No. If the program uses features which were added after 2.1, it won’t work on a system which only supports 2.1. In many cases it will be possible to make a program compatible with 2.1 by querying extensions and using either the extension or the core feature depending upon which is supported. In many (but not all) cases, the only difference is that the extension requires a suffix such as ARB or EXT on the function name.
Maybe. If the program uses any deprecated features, the system would need to support either 2.1 or the compatibility profile.
Note that it’s possible to support multiple OpenGL versions on the same system. E.g. Apple Mac systems typically support both OpenGL 2.1 and either OpenGL 3.3 or OpenGL 4.1 core profile.
In practice, a program which uses OpenGL 2.1 will typically work on any system supporting 2.1 or later. Systems supporting higher versions typically either support 2.1 or the compatibility profile or both, and use either 2.1 or the compatibility profile unless the program specifically requests otherwise.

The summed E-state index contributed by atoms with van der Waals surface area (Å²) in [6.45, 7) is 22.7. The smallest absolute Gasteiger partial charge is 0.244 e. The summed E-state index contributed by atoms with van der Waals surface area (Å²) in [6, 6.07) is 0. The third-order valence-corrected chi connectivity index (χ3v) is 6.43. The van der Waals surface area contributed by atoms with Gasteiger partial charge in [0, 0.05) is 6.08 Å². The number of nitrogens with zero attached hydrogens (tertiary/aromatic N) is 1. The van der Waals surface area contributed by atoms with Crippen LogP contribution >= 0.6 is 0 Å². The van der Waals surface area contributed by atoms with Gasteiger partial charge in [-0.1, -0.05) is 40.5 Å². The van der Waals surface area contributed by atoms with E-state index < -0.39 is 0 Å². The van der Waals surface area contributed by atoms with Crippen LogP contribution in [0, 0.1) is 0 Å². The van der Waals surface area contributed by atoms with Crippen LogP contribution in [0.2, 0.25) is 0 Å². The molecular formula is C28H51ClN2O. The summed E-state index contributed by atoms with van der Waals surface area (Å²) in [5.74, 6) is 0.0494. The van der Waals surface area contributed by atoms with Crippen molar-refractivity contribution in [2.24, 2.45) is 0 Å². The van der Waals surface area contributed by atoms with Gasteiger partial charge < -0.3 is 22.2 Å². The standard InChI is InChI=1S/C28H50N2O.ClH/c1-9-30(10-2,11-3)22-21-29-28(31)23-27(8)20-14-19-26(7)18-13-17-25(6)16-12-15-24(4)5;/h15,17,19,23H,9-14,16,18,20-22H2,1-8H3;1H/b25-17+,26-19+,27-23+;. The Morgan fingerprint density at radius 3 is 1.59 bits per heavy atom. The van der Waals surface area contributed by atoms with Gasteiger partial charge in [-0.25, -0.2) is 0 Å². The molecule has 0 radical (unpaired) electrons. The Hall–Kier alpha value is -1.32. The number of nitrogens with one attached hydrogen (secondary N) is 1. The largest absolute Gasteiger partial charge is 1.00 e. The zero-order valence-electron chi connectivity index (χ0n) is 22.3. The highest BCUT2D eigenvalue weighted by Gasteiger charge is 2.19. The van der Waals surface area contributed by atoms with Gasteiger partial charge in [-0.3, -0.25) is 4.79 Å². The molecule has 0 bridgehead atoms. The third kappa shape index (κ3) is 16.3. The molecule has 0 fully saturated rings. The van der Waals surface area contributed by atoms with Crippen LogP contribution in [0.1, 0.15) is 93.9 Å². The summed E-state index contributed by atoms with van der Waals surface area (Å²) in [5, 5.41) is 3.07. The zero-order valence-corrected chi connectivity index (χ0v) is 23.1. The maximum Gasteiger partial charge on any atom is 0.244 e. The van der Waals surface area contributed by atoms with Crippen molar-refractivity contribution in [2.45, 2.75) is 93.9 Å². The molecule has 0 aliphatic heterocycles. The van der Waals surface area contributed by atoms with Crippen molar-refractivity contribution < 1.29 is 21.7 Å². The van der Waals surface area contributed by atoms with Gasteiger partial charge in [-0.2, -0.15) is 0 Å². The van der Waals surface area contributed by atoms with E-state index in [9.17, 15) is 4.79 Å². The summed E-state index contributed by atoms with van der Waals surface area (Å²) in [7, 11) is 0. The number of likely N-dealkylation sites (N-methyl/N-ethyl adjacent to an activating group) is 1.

Windows and Linux systems typically default to using the compatibility profile for the highest supported version, while Mac systems typically default to providing 2.1 (so if the program wants 3.3 or 4.1 it has to request it, and will be unable to use any deprecated features).
Are you hoping that if you transfer ‘out.exe’ to another computer, it will run by simply double-clicking on it? Because that’s a longshot. It definitely won’t work if the operating systems are different. You may even have problems transferring between different versions of the same O.S. Be prepared to recompile when rehosting in different environments.